Cutting Competition - From Then to Now
It is unlikely that those 19th century American cowboys would have imagined that something so much a part of their every day job would become one of the world's most popular equine sports. But each year, thousands of cutting events--from Austin to Australia--attract riders aged eight to eighty. But how did the sport evolve into its modern-day form?
The first advertised cutting contest was held at the 1898 Cowboy Reunion in Haskell, Texas. Arriving by horseback, wagon or hack (since the nearest railroad was 50 miles away) over 1,500 people attended - lured by ads in the Dallas News and the Kansas City Star. The contest offered a prize of $150, a substantial sum in those days, and 11 riders entered. Sam Graves brought Old Hub, a 22-year-old horse whose fans swore could work blindfolded and without a bridle, out of retirement just for this one event. Graves fed Old Hub oat mash and prairie hay, tied him to the back of a hack, and led him all the way to Haskell. Little did Graves know that the two-day journey would be a trip into the history books. After the pair won, Graves set aside half of the winnings to ensure Old Hub had the best of care for the rest of his days.
In 1919, the Southwestern Exposition and Fat Stock Show in Fort Worth, Texas became the first recorded arena cutting - when they added a cutting horse exhibition to the annual rodeo. After just one year, cutting became a competitive event. And by 1946, there were so many cutting horse contests being held, under so many different sets of conditions and rules, that a group of 13 cutting horse owners met at the Southwestern Exposition and Fat Stock Show and decided to form an association to establish standard rules and procedures for holding such competition.
One of the founders, Ray Smyth, recalled that, "When the meeting broke up, we had formed what we thought would be more or less a local cutting horse association. Someone remarked that with luck, we might even get as many as 50 members by another year."
Later, during a meeting in Mineral Wells, Texas, they incorporated the newly formed association. Pat Dalton suggested the name ‘National Cutting Horse Association' because it looked as though it had the potential to grow into something big. Smyth also recalls that secretary-treasurer Volney Hildreth guarded the association's resources, "with a big stick. If we wanted anything that cost money, Volney would tell us to get enough new members to pay for it."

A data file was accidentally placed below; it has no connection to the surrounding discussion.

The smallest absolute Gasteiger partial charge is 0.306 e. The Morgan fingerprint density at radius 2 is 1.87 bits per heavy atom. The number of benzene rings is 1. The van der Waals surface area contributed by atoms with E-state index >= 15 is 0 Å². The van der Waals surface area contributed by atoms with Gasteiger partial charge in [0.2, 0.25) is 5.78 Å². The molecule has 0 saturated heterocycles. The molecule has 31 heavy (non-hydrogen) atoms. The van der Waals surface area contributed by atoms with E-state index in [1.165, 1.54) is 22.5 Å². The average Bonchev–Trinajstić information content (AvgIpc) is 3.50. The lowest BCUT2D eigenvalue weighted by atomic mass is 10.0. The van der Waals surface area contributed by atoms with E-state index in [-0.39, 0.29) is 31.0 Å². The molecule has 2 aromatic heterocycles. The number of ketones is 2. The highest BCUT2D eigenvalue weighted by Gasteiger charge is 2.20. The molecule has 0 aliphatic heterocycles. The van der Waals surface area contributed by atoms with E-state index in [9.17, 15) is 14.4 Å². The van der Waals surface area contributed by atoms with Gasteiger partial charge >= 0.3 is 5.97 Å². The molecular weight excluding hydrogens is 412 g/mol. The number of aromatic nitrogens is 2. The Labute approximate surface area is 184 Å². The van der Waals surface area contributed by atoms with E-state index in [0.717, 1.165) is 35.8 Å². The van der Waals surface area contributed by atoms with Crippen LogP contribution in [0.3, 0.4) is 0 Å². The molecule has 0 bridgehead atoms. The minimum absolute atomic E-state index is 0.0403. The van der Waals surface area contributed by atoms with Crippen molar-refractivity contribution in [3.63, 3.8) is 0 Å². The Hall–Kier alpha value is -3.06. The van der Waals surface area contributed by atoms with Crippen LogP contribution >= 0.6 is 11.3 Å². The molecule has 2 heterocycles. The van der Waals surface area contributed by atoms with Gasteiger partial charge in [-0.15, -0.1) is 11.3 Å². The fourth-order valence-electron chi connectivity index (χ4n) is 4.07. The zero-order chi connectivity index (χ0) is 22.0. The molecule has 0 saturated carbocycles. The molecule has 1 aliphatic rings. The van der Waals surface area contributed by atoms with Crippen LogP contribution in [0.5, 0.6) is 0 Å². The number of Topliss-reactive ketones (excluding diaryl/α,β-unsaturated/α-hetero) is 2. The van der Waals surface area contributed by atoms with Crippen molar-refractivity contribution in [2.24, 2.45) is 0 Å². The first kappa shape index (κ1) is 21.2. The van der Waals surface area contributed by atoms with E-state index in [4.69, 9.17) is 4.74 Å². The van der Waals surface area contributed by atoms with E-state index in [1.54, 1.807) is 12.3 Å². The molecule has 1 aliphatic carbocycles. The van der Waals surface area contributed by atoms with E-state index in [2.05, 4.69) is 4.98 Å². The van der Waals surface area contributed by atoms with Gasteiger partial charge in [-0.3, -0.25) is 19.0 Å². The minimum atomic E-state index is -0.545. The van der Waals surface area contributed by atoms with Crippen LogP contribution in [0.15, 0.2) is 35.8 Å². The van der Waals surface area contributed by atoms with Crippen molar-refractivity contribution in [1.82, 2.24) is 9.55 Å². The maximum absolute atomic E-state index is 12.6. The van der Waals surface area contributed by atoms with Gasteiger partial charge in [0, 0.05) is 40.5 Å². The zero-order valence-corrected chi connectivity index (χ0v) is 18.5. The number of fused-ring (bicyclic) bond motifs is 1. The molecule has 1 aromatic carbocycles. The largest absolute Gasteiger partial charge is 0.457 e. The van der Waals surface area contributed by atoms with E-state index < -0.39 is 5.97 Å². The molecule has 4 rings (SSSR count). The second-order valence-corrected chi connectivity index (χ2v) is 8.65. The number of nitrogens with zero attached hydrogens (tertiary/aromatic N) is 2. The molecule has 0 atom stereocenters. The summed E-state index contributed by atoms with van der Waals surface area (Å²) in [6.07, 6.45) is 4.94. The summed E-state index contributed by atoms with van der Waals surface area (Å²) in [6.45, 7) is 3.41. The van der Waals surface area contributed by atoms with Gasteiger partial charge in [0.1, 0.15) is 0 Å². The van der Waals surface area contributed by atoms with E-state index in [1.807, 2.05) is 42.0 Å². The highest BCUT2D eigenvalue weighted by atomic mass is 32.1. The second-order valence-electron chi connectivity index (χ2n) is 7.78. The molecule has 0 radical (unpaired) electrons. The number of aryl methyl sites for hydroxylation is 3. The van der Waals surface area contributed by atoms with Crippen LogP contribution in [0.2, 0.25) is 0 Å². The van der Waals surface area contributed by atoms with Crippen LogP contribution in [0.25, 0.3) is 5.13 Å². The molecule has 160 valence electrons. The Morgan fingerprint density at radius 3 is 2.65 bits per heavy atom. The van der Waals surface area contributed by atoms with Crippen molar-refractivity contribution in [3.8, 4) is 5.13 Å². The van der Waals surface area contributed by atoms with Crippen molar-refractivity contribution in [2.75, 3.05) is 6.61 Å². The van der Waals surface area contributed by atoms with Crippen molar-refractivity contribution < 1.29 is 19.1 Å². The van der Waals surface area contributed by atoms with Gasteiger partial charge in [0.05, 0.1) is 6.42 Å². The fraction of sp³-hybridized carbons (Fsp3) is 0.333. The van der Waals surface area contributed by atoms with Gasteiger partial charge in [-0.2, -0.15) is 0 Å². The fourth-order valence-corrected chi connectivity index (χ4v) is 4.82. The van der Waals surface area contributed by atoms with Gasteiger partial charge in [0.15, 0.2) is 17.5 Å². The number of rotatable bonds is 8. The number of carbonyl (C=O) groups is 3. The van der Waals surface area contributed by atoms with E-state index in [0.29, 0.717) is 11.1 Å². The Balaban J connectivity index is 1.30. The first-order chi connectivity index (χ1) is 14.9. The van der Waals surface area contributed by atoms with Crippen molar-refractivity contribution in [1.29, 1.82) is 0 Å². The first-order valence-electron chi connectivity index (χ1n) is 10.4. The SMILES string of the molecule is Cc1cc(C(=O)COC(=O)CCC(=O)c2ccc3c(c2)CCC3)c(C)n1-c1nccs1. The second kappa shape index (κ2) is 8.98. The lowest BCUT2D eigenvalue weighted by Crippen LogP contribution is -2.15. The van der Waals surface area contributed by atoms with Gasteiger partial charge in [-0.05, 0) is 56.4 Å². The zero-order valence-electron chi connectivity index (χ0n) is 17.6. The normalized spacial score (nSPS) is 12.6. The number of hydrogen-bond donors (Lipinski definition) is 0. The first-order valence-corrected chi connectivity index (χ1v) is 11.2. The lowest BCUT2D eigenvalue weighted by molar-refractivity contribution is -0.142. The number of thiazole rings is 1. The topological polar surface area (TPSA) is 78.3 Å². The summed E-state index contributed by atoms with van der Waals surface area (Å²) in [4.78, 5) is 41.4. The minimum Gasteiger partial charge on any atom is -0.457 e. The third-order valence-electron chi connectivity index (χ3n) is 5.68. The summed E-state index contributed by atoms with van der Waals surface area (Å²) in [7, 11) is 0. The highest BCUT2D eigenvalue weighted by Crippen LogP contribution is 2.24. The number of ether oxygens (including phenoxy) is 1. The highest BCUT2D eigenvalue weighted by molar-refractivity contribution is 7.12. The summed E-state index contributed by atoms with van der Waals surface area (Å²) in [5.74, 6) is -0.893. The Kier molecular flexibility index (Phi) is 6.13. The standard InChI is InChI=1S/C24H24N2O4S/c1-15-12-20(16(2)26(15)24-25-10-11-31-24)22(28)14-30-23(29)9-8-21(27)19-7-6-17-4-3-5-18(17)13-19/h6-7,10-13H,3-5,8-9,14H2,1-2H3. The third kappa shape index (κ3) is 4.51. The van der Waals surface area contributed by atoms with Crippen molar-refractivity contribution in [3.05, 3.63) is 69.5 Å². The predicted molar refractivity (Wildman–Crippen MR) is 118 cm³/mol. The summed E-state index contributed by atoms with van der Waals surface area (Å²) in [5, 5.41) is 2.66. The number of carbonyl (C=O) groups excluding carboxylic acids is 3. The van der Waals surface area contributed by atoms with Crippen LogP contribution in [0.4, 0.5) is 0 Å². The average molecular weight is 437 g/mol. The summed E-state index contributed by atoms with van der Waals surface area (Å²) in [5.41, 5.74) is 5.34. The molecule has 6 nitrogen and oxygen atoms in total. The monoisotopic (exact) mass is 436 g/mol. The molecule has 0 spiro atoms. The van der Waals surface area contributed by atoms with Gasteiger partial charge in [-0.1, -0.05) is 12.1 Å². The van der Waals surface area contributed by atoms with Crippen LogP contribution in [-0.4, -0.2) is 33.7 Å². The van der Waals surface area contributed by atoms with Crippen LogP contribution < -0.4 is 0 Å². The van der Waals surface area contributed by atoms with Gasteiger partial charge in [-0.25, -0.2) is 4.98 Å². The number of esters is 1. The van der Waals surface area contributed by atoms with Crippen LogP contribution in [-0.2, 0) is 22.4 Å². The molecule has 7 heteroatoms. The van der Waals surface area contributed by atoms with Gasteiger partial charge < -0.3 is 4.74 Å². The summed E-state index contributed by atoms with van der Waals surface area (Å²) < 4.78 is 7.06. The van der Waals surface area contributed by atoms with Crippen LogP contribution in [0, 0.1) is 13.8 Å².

The first approved NCHA show was held in Dublin, Texas, in the fall of 1946.
By 1963, the association recorded the results of 727 events, of which 504 were recognized as NCHA championship events. In those days, cutters vied for a piece of $404,183 in prize money. That included $23,225 paid out at that year's NCHA Futurity - an event limited to 3-year-old horses. In the early days of cutting, there was only one class, what would be
called the Open today. It took a lot of courage for a greenhorn to go up
against the born-in-the-saddle cowhands who dominated the competition. But as
the popularity of cutting grew, a new, progressive class structure evolved
which gave less experienced riders a chance to compete—and win—against their
As big cattle outfits gave way to small farms and ranches in the twentieth century, the once indispensable tool of the trade, the cow horse, was being replaced by pickup trucks and squeeze chutes. Few large ranches still rounded up cattle the old-fashioned way and the cutting horse was fast becoming obsolete. The NCHA has been instrumental in giving the cutting horse continued purpose and new life in the modern world.
While you still see unregistered ranch geldings like Old Paint, a brown
and white horse of unknown parentage that founder Ray Smyth bought for $40 at Weatherford
trade days, and descendants of big ranch breeding programs like the world-famous King Ranch's remuda of copper-colored horses descended from the Old
Sorrel, Burnett's Triangle Ranch's Yellow Jacket horses, with golden coats and black manes and tails,
and the Pitchfork Outfit's Grey Badger sired cast-iron cow ponies, the breeding of cutting horses has also evolved. Today's sires' offspring account for tens of millions of dollars in earnings.
Total purses at NCHA-approved shows now exceed $39 million annually. Yet for many, cutting's greatest rewards are intangible. The bond between people and horses that makes the sport so special also links it to the sweat and dust of the Old West, and sets it apart from all other events.
"The people who brought cutting from the open range to the arena, and turned the skills of the cowman and cowboy into the contest, were real sports," said Buster Welch, a legendary cutting champion. "That fine sportsmanship is still alive and well in cutting today."